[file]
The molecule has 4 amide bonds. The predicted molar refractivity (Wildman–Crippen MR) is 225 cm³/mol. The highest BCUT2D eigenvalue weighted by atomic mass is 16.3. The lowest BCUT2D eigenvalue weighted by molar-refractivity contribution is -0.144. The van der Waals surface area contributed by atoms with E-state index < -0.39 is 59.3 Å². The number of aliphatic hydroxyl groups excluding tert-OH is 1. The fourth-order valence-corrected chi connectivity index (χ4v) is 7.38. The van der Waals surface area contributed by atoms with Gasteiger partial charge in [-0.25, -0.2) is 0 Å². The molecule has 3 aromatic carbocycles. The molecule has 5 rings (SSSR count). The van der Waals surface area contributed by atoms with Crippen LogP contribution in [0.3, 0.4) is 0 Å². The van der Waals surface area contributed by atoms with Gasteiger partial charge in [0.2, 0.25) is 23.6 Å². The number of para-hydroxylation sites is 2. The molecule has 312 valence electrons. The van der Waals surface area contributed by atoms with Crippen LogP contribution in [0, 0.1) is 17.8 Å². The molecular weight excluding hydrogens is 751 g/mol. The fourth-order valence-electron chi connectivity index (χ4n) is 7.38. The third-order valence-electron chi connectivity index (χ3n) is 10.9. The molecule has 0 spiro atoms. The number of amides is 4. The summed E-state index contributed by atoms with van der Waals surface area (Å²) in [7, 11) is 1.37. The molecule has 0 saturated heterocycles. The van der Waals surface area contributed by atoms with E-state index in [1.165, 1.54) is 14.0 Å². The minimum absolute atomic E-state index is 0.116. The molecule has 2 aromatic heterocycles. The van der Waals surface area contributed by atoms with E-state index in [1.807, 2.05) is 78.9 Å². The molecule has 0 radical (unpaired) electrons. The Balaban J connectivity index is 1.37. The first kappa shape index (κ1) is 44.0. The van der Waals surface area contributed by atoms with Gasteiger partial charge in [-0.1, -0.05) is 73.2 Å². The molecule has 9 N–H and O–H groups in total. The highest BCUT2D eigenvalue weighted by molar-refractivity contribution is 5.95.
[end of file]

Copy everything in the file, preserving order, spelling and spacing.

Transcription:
The molecule has 4 amide bonds. The predicted molar refractivity (Wildman–Crippen MR) is 225 cm³/mol. The highest BCUT2D eigenvalue weighted by atomic mass is 16.3. The lowest BCUT2D eigenvalue weighted by molar-refractivity contribution is -0.144. The van der Waals surface area contributed by atoms with E-state index < -0.39 is 59.3 Å². The number of aliphatic hydroxyl groups excluding tert-OH is 1. The fourth-order valence-corrected chi connectivity index (χ4v) is 7.38. The van der Waals surface area contributed by atoms with Gasteiger partial charge in [-0.25, -0.2) is 0 Å². The molecule has 3 aromatic carbocycles. The molecule has 5 rings (SSSR count). The van der Waals surface area contributed by atoms with Crippen LogP contribution in [0.3, 0.4) is 0 Å². The van der Waals surface area contributed by atoms with Gasteiger partial charge in [0.2, 0.25) is 23.6 Å². The number of para-hydroxylation sites is 2. The molecule has 312 valence electrons. The van der Waals surface area contributed by atoms with Crippen LogP contribution in [0, 0.1) is 17.8 Å². The molecular weight excluding hydrogens is 751 g/mol. The fourth-order valence-electron chi connectivity index (χ4n) is 7.38. The third-order valence-electron chi connectivity index (χ3n) is 10.9. The molecule has 0 spiro atoms. The number of amides is 4. The summed E-state index contributed by atoms with van der Waals surface area (Å²) in [7, 11) is 1.37. The molecule has 0 saturated heterocycles. The van der Waals surface area contributed by atoms with E-state index in [1.165, 1.54) is 14.0 Å². The minimum absolute atomic E-state index is 0.116. The molecule has 2 aromatic heterocycles. The van der Waals surface area contributed by atoms with E-state index in [1.807, 2.05) is 78.9 Å². The molecule has 0 radical (unpaired) electrons. The Balaban J connectivity index is 1.37. The first kappa shape index (κ1) is 44.0. The van der Waals surface area contributed by atoms with Gasteiger partial charge in [-0.1, -0.05) is 73.2 Å². The molecule has 9 N–H and O–H groups in total. The highest BCUT2D eigenvalue weighted by molar-refractivity contribution is 5.95.